Director General Backs Call for Organ Donor Registry in Subregion.
THE Organisation of Eastern Caribbean States (OECS) has congratulated Antigua and Barbuda following the first kidney transplant operation to be done in the sub-region.
“This operation had ushered in a new era of health care proficiency within the region driven by a whole of government approach in collaboration with local health authorities and regional health coordinating groups including the Pan American Health Organisation (PAHO) and the Caribbean Public Health Agency (CARPHA)” said OECS Director General Dr. Didacus Jules.
He said the OECS Commission supports the call for a seamless regional organ donor registry in the wake of the operation and would work closely with all stakeholders to formulate a viable proposal.
“The rise in chronic non-communicable diseases in the OECS such as diabetes, cancer and kidney disease require we work holistically across all strata of government and employ new and innovative ways of addressing these health challenges given the fiscal and other resource constraints of member states.
“The OECS Commission’s Health Unit is working closely with Chief Medical Officers and other stakeholders to further strengthen our associations with our global health development partners and to support proposals for centers of specialized medical care excellence in each OECS member state”,’ Jules said, adding that “this would also include formalising the call by the OECS Health Policy Forum for establishing a national and regional organ donor database, because as we know in the case of kidney disease, a transplant is significantly cheaper and less traumatic than keeping someone on haemodialysis”.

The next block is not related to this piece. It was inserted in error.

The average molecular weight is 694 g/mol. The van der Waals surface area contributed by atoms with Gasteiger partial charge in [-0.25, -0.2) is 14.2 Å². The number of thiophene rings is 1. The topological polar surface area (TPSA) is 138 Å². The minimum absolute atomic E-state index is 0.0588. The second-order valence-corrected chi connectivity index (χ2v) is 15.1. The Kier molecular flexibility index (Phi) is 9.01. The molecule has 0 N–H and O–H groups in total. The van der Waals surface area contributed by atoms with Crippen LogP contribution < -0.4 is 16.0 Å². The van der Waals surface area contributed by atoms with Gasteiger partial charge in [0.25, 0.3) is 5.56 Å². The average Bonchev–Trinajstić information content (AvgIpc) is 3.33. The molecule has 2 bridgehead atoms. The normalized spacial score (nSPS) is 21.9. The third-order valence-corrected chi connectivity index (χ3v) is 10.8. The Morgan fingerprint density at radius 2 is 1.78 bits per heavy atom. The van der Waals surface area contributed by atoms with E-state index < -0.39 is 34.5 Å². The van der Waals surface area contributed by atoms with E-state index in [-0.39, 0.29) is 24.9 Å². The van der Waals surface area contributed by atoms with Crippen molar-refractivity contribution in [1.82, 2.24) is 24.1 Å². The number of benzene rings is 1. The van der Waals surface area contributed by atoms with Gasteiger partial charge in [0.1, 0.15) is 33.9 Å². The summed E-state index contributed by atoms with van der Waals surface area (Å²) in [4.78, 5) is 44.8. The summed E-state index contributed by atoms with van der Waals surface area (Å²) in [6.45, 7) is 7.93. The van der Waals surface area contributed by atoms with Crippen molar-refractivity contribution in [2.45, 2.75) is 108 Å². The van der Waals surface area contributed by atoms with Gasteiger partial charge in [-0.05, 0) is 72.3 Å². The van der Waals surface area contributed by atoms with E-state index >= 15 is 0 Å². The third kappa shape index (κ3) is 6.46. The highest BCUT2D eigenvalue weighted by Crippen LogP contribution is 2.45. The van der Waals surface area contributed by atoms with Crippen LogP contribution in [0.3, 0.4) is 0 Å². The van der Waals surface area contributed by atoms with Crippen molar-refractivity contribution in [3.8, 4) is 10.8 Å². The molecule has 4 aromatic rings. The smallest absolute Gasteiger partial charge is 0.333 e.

Jules said that the re-modelling needed within the health care architecture of the region is being undertaken to ultimately ensure that every OECS citizen has access to affordable, quality health care and the kidney transplant achievement by the staff of the Mount St John’s Medical Centre is testament to that vision.
The eight hour procedure was performed by a 14-member team consisting of four surgeons, two anaesthetists and eight specialist nurses on January 16.
Antigua and Barbuda Health Minister Molwyn Joseph described the event as “historic” praising “all the doctors, nurses and other technicians who directly or indirectly contributed to this success.
“They shared a vision with the government of what we can accomplish in healthcare and they brought professionalism in making possible what for years appeared to be impossible. Our nation has a right to take pride in this accomplishment, we have done what mere mortals can do and it was done with dedication and care”, Joseph said.